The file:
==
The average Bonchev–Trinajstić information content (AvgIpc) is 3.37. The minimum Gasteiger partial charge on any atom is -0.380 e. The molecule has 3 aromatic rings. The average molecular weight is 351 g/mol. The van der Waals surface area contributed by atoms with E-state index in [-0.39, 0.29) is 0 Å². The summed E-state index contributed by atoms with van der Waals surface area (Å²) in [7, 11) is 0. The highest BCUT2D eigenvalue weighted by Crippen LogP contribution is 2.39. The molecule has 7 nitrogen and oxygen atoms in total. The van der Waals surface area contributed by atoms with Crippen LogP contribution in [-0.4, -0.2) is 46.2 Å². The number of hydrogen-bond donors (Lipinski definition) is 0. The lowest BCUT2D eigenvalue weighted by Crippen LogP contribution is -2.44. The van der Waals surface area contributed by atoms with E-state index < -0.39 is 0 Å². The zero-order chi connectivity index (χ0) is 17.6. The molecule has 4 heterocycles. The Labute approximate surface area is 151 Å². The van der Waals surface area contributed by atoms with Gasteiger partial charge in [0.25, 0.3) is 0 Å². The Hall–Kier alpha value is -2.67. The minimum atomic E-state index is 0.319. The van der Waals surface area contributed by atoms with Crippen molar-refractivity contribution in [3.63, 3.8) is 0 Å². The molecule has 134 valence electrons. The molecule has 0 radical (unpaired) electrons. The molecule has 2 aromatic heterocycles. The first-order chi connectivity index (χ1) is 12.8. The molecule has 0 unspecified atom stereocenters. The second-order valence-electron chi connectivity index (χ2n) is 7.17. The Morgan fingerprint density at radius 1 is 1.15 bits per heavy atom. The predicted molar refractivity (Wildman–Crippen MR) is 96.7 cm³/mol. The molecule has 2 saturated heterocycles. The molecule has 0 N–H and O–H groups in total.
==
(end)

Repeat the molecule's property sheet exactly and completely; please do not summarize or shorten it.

The average Bonchev–Trinajstić information content (AvgIpc) is 3.37. The minimum Gasteiger partial charge on any atom is -0.380 e. The molecule has 3 aromatic rings. The average molecular weight is 351 g/mol. The van der Waals surface area contributed by atoms with E-state index in [-0.39, 0.29) is 0 Å². The summed E-state index contributed by atoms with van der Waals surface area (Å²) in [7, 11) is 0. The highest BCUT2D eigenvalue weighted by Crippen LogP contribution is 2.39. The molecule has 7 nitrogen and oxygen atoms in total. The van der Waals surface area contributed by atoms with Crippen LogP contribution in [-0.4, -0.2) is 46.2 Å². The number of hydrogen-bond donors (Lipinski definition) is 0. The lowest BCUT2D eigenvalue weighted by Crippen LogP contribution is -2.44. The van der Waals surface area contributed by atoms with E-state index < -0.39 is 0 Å². The zero-order chi connectivity index (χ0) is 17.6. The molecule has 4 heterocycles. The Labute approximate surface area is 151 Å². The van der Waals surface area contributed by atoms with Gasteiger partial charge in [0.25, 0.3) is 0 Å². The Hall–Kier alpha value is -2.67. The minimum atomic E-state index is 0.319. The van der Waals surface area contributed by atoms with Crippen molar-refractivity contribution in [3.63, 3.8) is 0 Å². The molecule has 134 valence electrons. The molecule has 0 radical (unpaired) electrons. The molecule has 2 aromatic heterocycles. The first-order chi connectivity index (χ1) is 12.8. The molecule has 0 unspecified atom stereocenters. The second-order valence-electron chi connectivity index (χ2n) is 7.17. The Morgan fingerprint density at radius 1 is 1.15 bits per heavy atom. The predicted molar refractivity (Wildman–Crippen MR) is 96.7 cm³/mol. The molecule has 2 saturated heterocycles. The molecule has 0 N–H and O–H groups in total.